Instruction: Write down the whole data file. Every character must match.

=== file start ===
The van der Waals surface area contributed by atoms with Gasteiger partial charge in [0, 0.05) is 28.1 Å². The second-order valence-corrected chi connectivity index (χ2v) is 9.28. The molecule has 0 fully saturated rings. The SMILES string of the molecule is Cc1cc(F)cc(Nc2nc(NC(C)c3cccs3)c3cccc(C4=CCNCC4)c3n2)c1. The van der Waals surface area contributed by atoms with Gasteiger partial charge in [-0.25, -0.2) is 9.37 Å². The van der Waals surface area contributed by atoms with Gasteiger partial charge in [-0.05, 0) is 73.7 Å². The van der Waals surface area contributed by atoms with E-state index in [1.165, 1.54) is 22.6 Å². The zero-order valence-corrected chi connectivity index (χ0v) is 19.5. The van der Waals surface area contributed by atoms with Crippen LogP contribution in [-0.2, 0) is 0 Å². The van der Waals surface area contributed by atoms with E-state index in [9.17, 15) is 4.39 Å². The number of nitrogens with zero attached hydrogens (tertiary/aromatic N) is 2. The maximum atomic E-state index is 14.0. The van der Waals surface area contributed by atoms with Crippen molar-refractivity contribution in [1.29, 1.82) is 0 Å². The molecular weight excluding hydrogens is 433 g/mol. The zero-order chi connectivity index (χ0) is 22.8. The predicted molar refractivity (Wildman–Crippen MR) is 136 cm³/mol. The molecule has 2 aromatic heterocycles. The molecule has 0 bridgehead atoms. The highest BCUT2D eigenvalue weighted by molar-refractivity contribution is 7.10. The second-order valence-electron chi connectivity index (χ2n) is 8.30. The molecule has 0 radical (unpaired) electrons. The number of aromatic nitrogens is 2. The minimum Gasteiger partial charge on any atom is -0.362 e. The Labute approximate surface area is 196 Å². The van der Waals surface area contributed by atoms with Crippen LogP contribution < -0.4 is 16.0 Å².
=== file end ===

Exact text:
The van der Waals surface area contributed by atoms with Gasteiger partial charge in [0, 0.05) is 28.1 Å². The second-order valence-corrected chi connectivity index (χ2v) is 9.28. The molecule has 0 fully saturated rings. The SMILES string of the molecule is Cc1cc(F)cc(Nc2nc(NC(C)c3cccs3)c3cccc(C4=CCNCC4)c3n2)c1. The van der Waals surface area contributed by atoms with Gasteiger partial charge in [-0.25, -0.2) is 9.37 Å². The van der Waals surface area contributed by atoms with Gasteiger partial charge in [-0.05, 0) is 73.7 Å². The van der Waals surface area contributed by atoms with E-state index in [1.165, 1.54) is 22.6 Å². The zero-order valence-corrected chi connectivity index (χ0v) is 19.5. The van der Waals surface area contributed by atoms with Crippen LogP contribution in [-0.2, 0) is 0 Å². The van der Waals surface area contributed by atoms with E-state index in [9.17, 15) is 4.39 Å². The number of nitrogens with zero attached hydrogens (tertiary/aromatic N) is 2. The maximum atomic E-state index is 14.0. The van der Waals surface area contributed by atoms with Crippen molar-refractivity contribution in [1.29, 1.82) is 0 Å². The molecular weight excluding hydrogens is 433 g/mol. The zero-order chi connectivity index (χ0) is 22.8. The predicted molar refractivity (Wildman–Crippen MR) is 136 cm³/mol. The molecule has 2 aromatic heterocycles. The molecule has 0 bridgehead atoms. The highest BCUT2D eigenvalue weighted by molar-refractivity contribution is 7.10. The second-order valence-electron chi connectivity index (χ2n) is 8.30. The molecule has 0 radical (unpaired) electrons. The number of aromatic nitrogens is 2. The minimum Gasteiger partial charge on any atom is -0.362 e. The Labute approximate surface area is 196 Å². The van der Waals surface area contributed by atoms with Crippen LogP contribution < -0.4 is 16.0 Å².